Mind, Heart, and Body

By Sarah Presley Dasaro

The evening of September 6, 2012, my life and my perspective on life changed forever. A few hours after returning from the Burning Man, I suffered a brain aneurysm rupture. It started with a burst of pain in the center of my brain that quickly radiated and filled my entire head. I curled up in the fetal position and told my boyfriend that something was wrong. He brought me a bottle of water. The moment the water touched my lips, I began vomiting. I had tunnel vision, was light sensitive and in the worst pain I could imagine. Through military experience, this is when my boyfriend recognized that I was displaying the symptoms of brain trauma.

By the time the paramedics arrived, I was unable to sit up. It felt as though my entire body had gone rigid. I was taken to a local hospital where they diagnosed the aneurysm rupture. Next I was taken into emergency surgery. A thin platinum wire was passed through my femoral artery in my leg all the way up to my brain. The wire was then coiled into a ball inside the ruptured aneurysm to stop the bleed. The next few days were a blur — literally, because I had double vision. I drifted in and out of consciousness.

Once I was coherent, a team of cardiac surgeons came to deliver my next surprise. In addition to the brain aneurysm, I had also been diagnosed with a congenital heart defect — an aortic coarctation. A normal aorta should be as thick as your thumb. During my first few weeks of development, for unknown reasons, my aorta formed constricted. It was constricted down to the point of a ballpoint pen! Doctors were amazed when I told them I was a runner. Although, they did mention that my collateral arteries were much larger than normal. This was my body’s attempt to compensate for the deficiency. There has been research done about a possible link between adults with an unrepaired coarctation and brain aneurysms.

Exactly three months after my brain aneurysm rupture, I underwent surgery to repair my aorta. A stent was placed in the aorta to open it up and allow proper blood flow. Shortly after waking from surgery, I asked my surgeon how soon I could start running again and train for a half marathon. He gave me his blessing to start training as soon as I felt up to it.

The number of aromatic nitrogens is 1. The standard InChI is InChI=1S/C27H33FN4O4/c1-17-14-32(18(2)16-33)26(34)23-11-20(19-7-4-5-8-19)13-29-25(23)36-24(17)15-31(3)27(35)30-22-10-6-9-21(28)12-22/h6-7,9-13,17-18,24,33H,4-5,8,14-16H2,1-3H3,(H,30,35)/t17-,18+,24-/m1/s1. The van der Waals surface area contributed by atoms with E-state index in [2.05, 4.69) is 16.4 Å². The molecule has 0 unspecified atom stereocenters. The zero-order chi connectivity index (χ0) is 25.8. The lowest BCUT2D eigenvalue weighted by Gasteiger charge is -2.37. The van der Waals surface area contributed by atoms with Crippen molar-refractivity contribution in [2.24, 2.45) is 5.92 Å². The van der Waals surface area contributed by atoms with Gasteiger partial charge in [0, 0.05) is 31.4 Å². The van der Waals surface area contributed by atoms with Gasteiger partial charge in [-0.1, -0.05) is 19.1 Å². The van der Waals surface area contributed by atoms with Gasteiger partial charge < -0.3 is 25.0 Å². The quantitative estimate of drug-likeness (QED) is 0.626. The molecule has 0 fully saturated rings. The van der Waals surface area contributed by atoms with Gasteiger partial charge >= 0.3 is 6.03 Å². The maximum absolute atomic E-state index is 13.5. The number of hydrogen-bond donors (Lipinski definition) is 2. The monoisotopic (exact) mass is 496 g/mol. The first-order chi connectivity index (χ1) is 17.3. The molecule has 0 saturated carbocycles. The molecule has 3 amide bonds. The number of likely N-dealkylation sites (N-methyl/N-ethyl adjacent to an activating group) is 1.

Recovering from my brain aneurysm was one of the most challenging things I have ever done. When they first removed my catheter, the nurses offered me two choices. They told me I could use a bedpan, or I could call for assistance to the restroom. “You will get better faster if you get up.” Not being one to turn down a challenge, these were the magic words. Even though getting up to simply use the restroom seemed like a monumental task, I started looking forward to the challenge. I enjoyed the ache in my muscles from simply walking across the room. Because I suffered from double vision, I trusted my body to remember what it feels like to walk in a straight line. When I returned home from the hospital, it would completely wear me out to walk down to the mailbox. I began walking down to the mailbox several times a day. Everything hurt. I constantly felt tired. But I never stopped pushing.

Soon after I started going for light runs again. Through the recovery process, I struggled with depression and the feeling of isolation. At only 29, I didn’t know anyone in my age group who had been through such a major medical ordeal. Whenever someone would tell me about a friend or family member who had also had a brain aneurysm, the story always ended with their death. Just once I wanted to hear about a brain aneurysm survivor who went on to run marathons and lived happily ever after. Ultimately, for my mental health, I became the person I so desperately wanted to find and connect to.

In February 2013, I ran my first post-aneurysm half marathon. In June 2014, I ran my first post-aneurysm full marathon. Returning to running was a large part of my physical and mental recovery. It gave me a goal. It gave a purpose. It gave me a community, and it helped me regain my sense of self.

Every day, I am thankful to be alive and that I am still able to run. To date, I have run 139 half marathons (136 of which are post-aneurysm) and 28 full marathons (19 of which are post-aneurysm). The LA Marathon is extra special to me because at mile 1, we run by my old apartment where my aneurysm rupture occurred. Oh, and the boyfriend who was with me the night of my rupture? We are just about to celebrate our two-year wedding

Sarah Presley Dasaro

Sarah is an avid runner and hiker. She is a newbie cyclist. Sarah loves wine, tea and cats. She is also a brain aneurysm and congenital heart defect survivor.

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